Imran Khan News LIVE Updates: Addressing the rally of the Pakistan Tehreek-e-Insaf Party (PTI) in Islamabad, Prime Minister Khan said foreign elements are using local politicians and money to mend the country’s foreign policy. In a massive show of strength ahead of a crucial no-confidence motion against his government, Pakistan’s embattled Prime Minister Imran Khan on Sunday addressed a mammoth rally in the national capital where he claimed that foreign powers were involved in a conspiracy to topple his coalition government.
In his speech, Khan also made an impassioned appeal to his party lawmakers while exhorting those from the opposition to desist from voting against him the upcoming no-trust vote against him. Exhorting those from the opposition to desist from voting against him the upcoming no-trust vote against him.
Addressing the rally of the Pakistan Tehreek-e-Insaf Party (PTI) titled Amr Bil Maroof’ (enjoin the good) and billed as a “historic” event at Parade Ground in Islamabad, Prime Minister Khan said foreign elements are using local politicians and money to mend the country’s foreign policy and asserted that he has a letter as evidence to support his claims.
“Attempts are being made through foreign money to change the government in Pakistan. Our people are being used. Mostly inadvertently, but some people are using money against us. We know from what places attempts are being to pressure us. We have been threatened in writing but we will not compromise on national interest,” Khan said in his marathon speech that lasted more than an hour and a half.
“The letter I have is proof and I want to dare anyone who is doubting this letter. I will invite them off the record. We have to decide for how long we will have to live like this. We are getting threats. There are many things about the foreign conspiracy which will be shared very soon,” he said.
At the beginning of his address, Khan thanked the participants of the rally for responding to his call and gathering in Islamabad from every part of the country. Khan said that poor countries are backward because the law there fails to catch the rich who are involved in white-collar crimes. They transfer stolen and looted money to offshore accounts. Small thieves do not destroy a country like the way big thieves do, he said.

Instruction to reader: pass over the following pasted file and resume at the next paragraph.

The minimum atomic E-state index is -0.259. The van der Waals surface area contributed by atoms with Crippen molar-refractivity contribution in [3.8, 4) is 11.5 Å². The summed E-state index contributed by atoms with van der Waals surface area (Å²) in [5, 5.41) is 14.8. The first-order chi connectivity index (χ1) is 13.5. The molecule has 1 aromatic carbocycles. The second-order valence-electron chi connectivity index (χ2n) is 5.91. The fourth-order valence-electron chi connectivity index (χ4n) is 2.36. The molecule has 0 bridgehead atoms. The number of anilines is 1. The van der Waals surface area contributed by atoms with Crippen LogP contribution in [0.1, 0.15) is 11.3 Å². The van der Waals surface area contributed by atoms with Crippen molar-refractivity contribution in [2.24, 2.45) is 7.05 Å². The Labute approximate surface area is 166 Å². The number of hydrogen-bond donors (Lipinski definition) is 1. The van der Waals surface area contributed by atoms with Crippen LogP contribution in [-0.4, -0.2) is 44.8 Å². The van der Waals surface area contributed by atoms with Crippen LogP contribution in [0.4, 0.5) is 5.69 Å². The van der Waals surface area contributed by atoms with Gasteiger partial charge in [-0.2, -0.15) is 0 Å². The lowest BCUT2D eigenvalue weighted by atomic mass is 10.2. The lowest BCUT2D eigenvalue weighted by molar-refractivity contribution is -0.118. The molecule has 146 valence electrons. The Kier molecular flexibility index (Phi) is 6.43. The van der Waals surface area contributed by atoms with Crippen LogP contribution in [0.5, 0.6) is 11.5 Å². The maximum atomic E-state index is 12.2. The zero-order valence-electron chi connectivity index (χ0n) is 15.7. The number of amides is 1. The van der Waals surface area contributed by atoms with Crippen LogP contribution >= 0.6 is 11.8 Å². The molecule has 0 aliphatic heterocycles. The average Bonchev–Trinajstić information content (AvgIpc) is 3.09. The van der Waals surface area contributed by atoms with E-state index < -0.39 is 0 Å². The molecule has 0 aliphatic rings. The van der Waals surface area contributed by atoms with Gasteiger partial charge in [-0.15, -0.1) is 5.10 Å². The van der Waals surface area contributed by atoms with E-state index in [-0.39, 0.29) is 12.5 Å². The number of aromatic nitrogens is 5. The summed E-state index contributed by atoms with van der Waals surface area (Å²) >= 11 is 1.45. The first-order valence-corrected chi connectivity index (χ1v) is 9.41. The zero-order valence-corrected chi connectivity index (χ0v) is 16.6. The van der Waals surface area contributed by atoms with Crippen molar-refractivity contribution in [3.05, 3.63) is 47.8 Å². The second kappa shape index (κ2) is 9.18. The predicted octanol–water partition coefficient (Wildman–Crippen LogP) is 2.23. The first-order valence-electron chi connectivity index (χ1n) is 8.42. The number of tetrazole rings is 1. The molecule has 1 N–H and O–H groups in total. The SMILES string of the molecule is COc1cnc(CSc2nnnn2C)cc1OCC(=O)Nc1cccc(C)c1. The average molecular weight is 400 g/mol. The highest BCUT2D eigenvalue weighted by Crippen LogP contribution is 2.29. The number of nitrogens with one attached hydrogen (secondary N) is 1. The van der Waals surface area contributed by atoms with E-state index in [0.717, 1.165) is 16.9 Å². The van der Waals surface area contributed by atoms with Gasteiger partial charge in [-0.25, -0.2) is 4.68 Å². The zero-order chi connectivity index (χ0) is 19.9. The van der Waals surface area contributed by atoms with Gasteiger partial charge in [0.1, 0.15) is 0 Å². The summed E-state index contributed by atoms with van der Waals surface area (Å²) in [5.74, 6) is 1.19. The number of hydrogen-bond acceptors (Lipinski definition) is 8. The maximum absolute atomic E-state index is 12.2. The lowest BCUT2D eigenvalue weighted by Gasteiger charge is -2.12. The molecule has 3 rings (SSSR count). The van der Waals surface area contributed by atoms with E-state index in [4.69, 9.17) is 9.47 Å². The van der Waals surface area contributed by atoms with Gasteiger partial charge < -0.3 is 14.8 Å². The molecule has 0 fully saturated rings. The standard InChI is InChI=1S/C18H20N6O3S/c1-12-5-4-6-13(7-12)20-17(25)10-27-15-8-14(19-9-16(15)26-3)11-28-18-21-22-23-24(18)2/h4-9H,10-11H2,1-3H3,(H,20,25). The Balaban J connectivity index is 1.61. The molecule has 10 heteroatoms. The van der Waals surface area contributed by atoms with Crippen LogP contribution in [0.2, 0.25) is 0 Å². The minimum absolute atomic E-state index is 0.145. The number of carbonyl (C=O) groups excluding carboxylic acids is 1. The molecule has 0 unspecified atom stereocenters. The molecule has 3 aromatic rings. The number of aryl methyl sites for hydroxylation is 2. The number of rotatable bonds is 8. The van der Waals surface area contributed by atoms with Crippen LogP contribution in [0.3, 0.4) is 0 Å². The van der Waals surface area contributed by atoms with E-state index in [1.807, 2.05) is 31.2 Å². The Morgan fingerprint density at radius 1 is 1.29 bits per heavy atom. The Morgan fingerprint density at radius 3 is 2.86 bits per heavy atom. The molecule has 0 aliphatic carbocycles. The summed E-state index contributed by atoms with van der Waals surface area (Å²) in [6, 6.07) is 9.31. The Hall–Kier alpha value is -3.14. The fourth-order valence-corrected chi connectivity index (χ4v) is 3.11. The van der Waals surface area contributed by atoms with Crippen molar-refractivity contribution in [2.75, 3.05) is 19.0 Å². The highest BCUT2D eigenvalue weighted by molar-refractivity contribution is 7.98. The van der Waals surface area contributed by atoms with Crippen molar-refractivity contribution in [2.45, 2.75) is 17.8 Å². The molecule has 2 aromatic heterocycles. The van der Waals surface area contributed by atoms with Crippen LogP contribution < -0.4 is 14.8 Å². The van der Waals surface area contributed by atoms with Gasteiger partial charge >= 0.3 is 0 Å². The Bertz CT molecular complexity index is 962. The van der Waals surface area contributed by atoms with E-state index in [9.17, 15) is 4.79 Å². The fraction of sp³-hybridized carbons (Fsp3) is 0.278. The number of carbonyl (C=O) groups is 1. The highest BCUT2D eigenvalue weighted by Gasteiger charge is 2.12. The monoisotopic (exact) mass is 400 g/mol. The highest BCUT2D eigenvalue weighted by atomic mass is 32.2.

“These ‘three stooges’ are looting the country for years and all this drama is being done to have Imran Khan surrender like Musharraf. They are trying to blackmail the government. General Musharraf tried to save his government and gave these thieves NRO (National Reconciliation Ordinance) and it resulted in the destruction of Pakistan,” Khan was quoted as saying by the Dawn newspaper.
“Come what may, I will not forgive them even if my government goes or even if I lose my life,” he said, apparently referring to former prime minister and Pakistan Muslim League-Nawaz (PML-N) leader Nawaz Sharif, Pakistan Peoples’ Party leader and former president Asif Ali Zardari and Jamiat Ulema-e-Islam (JUI) leader Fazlur Rehman.
The motion will now be tabled on Monday after which seven days of the debate should take place before an actual vote.
The political turmoil comes as Pakistan faces a recurring economic crisis, and Khan’s government is banking on the International Monetary Fund to release the next tranche of a $6 billion rescue package to shore up dwindling foreign currency reserves.
Khan, a former captain of Pakistan’s national cricket team, came to power in 2018, after the leaders of the country’s two mainstream parties were discredited by accusations of corruption. Political analysts say the country’s powerful military had supported Khan’s rise to power, and that the generals have now become disenchanted with his leadership. Khan has denied receiving backing from the military.